“Design equals understanding people,” Hsu says. “Through my design I can reach out to Liv athletes, ambassadors and all kinds of female riders. I connect with them via my products and become a part of their cycling adventure.”
Chelsea Peng — graphic designer
Buying a bike is a big investment. You want to love the item you’ve just spent money on, and looks are an integral part of this. Enter Chelsea Peng, Liv’s colour and advanced (C & G) graphic designer.
It’s Peng that decides on the colours, patterns and looks for all Liv bikes, now and in the future. Her responsibilities include developing and sharing an annual design plan that will inform the designs of bikes, apparel, marketing and more. And it’s not just about creative ideas, Peng has to ensure that the designs she comes up with can actually be added to products.
“I always have incredible and crazy ideas for colour and graphics design, but sometimes they’re difficult to do with today’s technology. But I enjoy the journey from impossible to possible,” she explains.
Ludi Scholz — category manager
Ludi Scholz is the category manager for Liv off-road and you could either say her role is at the very beginning or the very end of the process, since it’s her close contact with the market that helps inform Liv’s decision to make a new bike in the first place.
In reality, her work intersects with that of everyone else throughout the production of a new bike.
“I am responsible for everything it takes to bring a mountain bike from an idea through design, testing and to finished product shipping out of our factory to the bike shop for consumers to buy,” she explains.
Scholz has her finger on the pulse, knowing what the market trends are, how Liv product can meet those trends at the right time to satisfy rider needs, technical data on sizes and fits, and aesthetic preferences for colours and shapes.
“I tap into a wide range of sources inside and outside of our brand to gain information so Liv can stay on pace with the market. There’s been lots of debate from the industry about ‘women’s specific’ bikes, so understanding what this means for our customer base is critical,” she says.
Her role is varied and also includes testing and feeding back on the bikes, including the new Liv Intrigue Advanced, which is her favourite bike to date. When asked what her favourite part of her job is, it’s an easy answer for Scholz, “The riding!” she smiles.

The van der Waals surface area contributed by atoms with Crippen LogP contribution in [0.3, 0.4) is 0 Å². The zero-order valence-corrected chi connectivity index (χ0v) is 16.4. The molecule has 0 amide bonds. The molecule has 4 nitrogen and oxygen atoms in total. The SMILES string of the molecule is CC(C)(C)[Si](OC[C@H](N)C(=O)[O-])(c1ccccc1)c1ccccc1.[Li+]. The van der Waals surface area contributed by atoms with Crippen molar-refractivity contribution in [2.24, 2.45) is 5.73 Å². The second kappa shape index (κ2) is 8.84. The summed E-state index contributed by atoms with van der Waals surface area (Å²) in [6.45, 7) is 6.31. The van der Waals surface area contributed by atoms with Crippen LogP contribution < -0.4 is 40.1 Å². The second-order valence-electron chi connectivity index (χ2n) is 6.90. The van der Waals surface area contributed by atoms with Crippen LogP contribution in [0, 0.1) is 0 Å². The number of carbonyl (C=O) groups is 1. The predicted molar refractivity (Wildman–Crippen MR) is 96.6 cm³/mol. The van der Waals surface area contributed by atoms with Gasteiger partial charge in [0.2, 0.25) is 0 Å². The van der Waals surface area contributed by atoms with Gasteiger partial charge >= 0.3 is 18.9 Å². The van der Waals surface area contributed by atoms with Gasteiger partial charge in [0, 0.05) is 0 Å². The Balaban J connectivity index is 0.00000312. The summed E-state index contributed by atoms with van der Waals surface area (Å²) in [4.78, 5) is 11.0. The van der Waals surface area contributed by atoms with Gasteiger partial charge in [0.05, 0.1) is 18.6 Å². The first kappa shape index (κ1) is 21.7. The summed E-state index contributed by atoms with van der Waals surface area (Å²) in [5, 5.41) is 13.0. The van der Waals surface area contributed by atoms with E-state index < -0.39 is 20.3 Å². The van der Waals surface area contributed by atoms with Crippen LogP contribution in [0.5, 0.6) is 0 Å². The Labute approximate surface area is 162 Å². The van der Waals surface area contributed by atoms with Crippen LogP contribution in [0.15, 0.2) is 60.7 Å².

Brook Hopper — global marketing manager
Once the bike has been created, the next step is to tell the world about it, which is a bit more complicated than it might at first seem.
It’s not just about creating a few nice images and magazine ads, though that is certainly part of it, it’s about creating a vision and personality for the bike. Who is this bike for? What kind of videos and images will inspire and engage those riders?
This is part of Brook Hopper’s role as global marketing manager for Liv Cycling, and it’s only one part of many interconnecting elements.
“My primary focus is to develop and oversee the execution of brand and product campaigns to attract, engage, and build a meaningful relationship with riders,” Hopper explains.
“I oversee our global athlete team, PR and communications, content creation, and digital marketing. Spending so much time with a bike from concept to reality you really get to know them, and my role is to help tell their story and bring that story to life in the most authentic way possible.”
As a brand, Liv Cycling also sponsors and supports a huge number of female athletes from pro road racers such as Team Sunweb to triathletes, enduro mountain bikers and more.
While things are improving, female athletes tend to get less support and coverage than their male counterparts, so it’s an opportunity for a brand to harness the power of strong female role models in marketing campaigns and support their careers.
“Athletes help us design our bikes and they provide valuable feedback during our design and development process. I love sharing the imagery because their stories are inspirational to us as employees and to our dealer and customers too,” she enthuses.
“Our athletes also form our core community, out in the world, working united with our vision to get more women on bikes.”
The tip of the iceberg
Of course, these five women are only a small selection of the women and men who work behind the scenes at Liv Cycling, but their stories give an insight into the skills and passion involved in making bikes that we want to ride.
Each person works as part of a close-knit team at Liv to share ideas, feedback and refine designs and clearly takes great personal pride in their work. Each of them is passionate about cycling, passionate about getting more women on bikes, and passionate about making sure those women have the best bikes possible for what they do — whether that’s road racing, social riding, enduro mountain biking or everything in between.
They all love riding, and they want women who ride Liv bikes to love riding too.